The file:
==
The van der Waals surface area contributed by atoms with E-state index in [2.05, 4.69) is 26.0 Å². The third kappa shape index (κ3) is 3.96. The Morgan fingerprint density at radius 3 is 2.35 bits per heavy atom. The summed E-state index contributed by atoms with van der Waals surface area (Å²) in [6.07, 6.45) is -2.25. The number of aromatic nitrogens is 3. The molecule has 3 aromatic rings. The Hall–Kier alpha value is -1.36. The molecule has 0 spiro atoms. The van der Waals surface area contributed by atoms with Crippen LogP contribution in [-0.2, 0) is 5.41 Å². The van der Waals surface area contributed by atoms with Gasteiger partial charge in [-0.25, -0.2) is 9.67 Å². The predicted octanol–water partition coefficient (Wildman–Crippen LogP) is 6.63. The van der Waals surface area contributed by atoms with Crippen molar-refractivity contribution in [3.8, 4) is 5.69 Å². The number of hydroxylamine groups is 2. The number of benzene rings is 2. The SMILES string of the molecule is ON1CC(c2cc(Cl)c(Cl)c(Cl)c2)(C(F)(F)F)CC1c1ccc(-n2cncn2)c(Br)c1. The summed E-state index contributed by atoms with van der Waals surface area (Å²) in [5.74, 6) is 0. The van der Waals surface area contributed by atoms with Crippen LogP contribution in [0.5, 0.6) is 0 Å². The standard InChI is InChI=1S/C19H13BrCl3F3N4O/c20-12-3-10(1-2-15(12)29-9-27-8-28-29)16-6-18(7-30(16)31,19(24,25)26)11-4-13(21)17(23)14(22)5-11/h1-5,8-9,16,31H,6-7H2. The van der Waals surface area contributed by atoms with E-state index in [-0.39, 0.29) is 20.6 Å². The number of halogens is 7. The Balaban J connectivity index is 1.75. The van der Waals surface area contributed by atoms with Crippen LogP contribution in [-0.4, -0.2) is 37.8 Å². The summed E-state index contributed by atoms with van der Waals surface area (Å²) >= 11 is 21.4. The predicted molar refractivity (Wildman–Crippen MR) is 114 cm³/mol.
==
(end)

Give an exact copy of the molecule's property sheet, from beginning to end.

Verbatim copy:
The van der Waals surface area contributed by atoms with E-state index in [2.05, 4.69) is 26.0 Å². The third kappa shape index (κ3) is 3.96. The Morgan fingerprint density at radius 3 is 2.35 bits per heavy atom. The summed E-state index contributed by atoms with van der Waals surface area (Å²) in [6.07, 6.45) is -2.25. The number of aromatic nitrogens is 3. The molecule has 3 aromatic rings. The Hall–Kier alpha value is -1.36. The molecule has 0 spiro atoms. The van der Waals surface area contributed by atoms with Crippen LogP contribution in [-0.2, 0) is 5.41 Å². The van der Waals surface area contributed by atoms with Gasteiger partial charge in [-0.25, -0.2) is 9.67 Å². The predicted octanol–water partition coefficient (Wildman–Crippen LogP) is 6.63. The van der Waals surface area contributed by atoms with Crippen molar-refractivity contribution in [3.8, 4) is 5.69 Å². The number of hydroxylamine groups is 2. The number of benzene rings is 2. The SMILES string of the molecule is ON1CC(c2cc(Cl)c(Cl)c(Cl)c2)(C(F)(F)F)CC1c1ccc(-n2cncn2)c(Br)c1. The summed E-state index contributed by atoms with van der Waals surface area (Å²) in [5.74, 6) is 0. The van der Waals surface area contributed by atoms with Crippen LogP contribution in [0.5, 0.6) is 0 Å². The standard InChI is InChI=1S/C19H13BrCl3F3N4O/c20-12-3-10(1-2-15(12)29-9-27-8-28-29)16-6-18(7-30(16)31,19(24,25)26)11-4-13(21)17(23)14(22)5-11/h1-5,8-9,16,31H,6-7H2. The van der Waals surface area contributed by atoms with E-state index in [-0.39, 0.29) is 20.6 Å². The number of halogens is 7. The Balaban J connectivity index is 1.75. The van der Waals surface area contributed by atoms with Crippen LogP contribution in [-0.4, -0.2) is 37.8 Å². The summed E-state index contributed by atoms with van der Waals surface area (Å²) >= 11 is 21.4. The predicted molar refractivity (Wildman–Crippen MR) is 114 cm³/mol.